The recent decision by Britain to exit the European Union (Brexit) has people asking a lot of questions. Some analysts are pondering British technology regulations and the state of the technology industry post European Union. There are surprising implications that perhaps have not been considered but probably would not have made a difference in the vote.
An area in East London has been dubbed Silicon Roundabout for the concentration of high-tech firms, particularly start-ups. In a 2013 Guardian article, director of Twilio Europe James Parton cites reasons for locating a hub in London, “…London was a natural choice for our first office outside of the U.S. Language, accessibility to rest of Europe, a vibrant start-up ecosystem, the financial market, talent and flexible business conditions were all contributing factors.” Other areas of Britain have attracted high-tech heavyweights and start-ups alike.
With Brexit, some of those desirable qualities could disappear. Accessibility to the single EU market is in jeopardy, which could result in less than favorable trade arrangements and higher tariffs for companies operating in an independent Britain. A recent BBC article suggests that Berlin, for example, will actively court those tech start-ups and venture capitalists that have been pouring money into Britain. In making her pitch, Cordelia Yzer, Berlin Senator for Commerce and Technology, said, “They are welcome, their talent is more than welcome. It’s a great place to live and we also speak English. Berlin is a place where their dreams can come true.”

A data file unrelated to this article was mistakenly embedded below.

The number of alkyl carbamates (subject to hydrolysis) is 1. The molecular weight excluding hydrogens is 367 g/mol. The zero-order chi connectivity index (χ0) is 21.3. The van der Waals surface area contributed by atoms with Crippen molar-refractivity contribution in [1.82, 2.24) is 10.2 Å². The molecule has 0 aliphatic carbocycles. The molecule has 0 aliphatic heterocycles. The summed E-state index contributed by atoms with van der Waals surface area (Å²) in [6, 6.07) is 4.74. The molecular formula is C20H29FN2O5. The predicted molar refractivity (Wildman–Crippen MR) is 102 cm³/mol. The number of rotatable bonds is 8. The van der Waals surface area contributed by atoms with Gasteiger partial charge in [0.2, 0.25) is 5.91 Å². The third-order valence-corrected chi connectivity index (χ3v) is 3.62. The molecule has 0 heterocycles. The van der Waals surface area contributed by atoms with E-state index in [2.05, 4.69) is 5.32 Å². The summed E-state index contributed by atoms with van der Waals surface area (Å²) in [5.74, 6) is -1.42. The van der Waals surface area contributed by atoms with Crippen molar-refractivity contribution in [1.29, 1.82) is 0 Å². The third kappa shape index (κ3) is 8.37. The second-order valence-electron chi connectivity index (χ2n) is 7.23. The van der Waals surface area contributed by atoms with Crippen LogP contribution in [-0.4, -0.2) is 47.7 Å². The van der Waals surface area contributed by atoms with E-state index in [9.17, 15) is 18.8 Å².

Another potential issue for tech firms in Britain is access to capital. Start-ups in particular, but all tech firms in general, are capital-intensive operations mainly used for talent and equipment. A recent Reuters article reports that Standard and Poors and Fitch Rating recently dropped their credit rating for the country. This could make it harder or more expensive for companies to borrow capital for expansion or for a start-up. These companies could consider other EU centers such as Berlin or Paris, where funds are less expensive.
The EU and the U.S. are working on the latest changes to their data privacy agreement. The EU has some of the toughest privacy laws in the world with Germany and France leading the charge in areas such as “the right to be forgotten,” which require companies such as Google to erase all internet history of an individual upon their request. Britain has pushed for less stringent regulations but it remains to be seen whether they will still abide by the EU-U.S. data privacy agreement. That brings up the question of whether data flowing through Britain will still adhere to those standards, or will it be less secure?
The exit is still being planned, though EU countries are pushing to get it done sooner rather than later. With the separation come questions for high-tech companies and consumers. These will be sorted out over time and I will be watching the developments with interest. Can you think of any tech benefits or drawbacks to a post-EU Britain? Let me know your thoughts.
Kelly Brown is an IT professional and assistant professor of practice for the UO Applied Information Management Master’s Degree Program. He writes about IT and business topics that keep him up at night.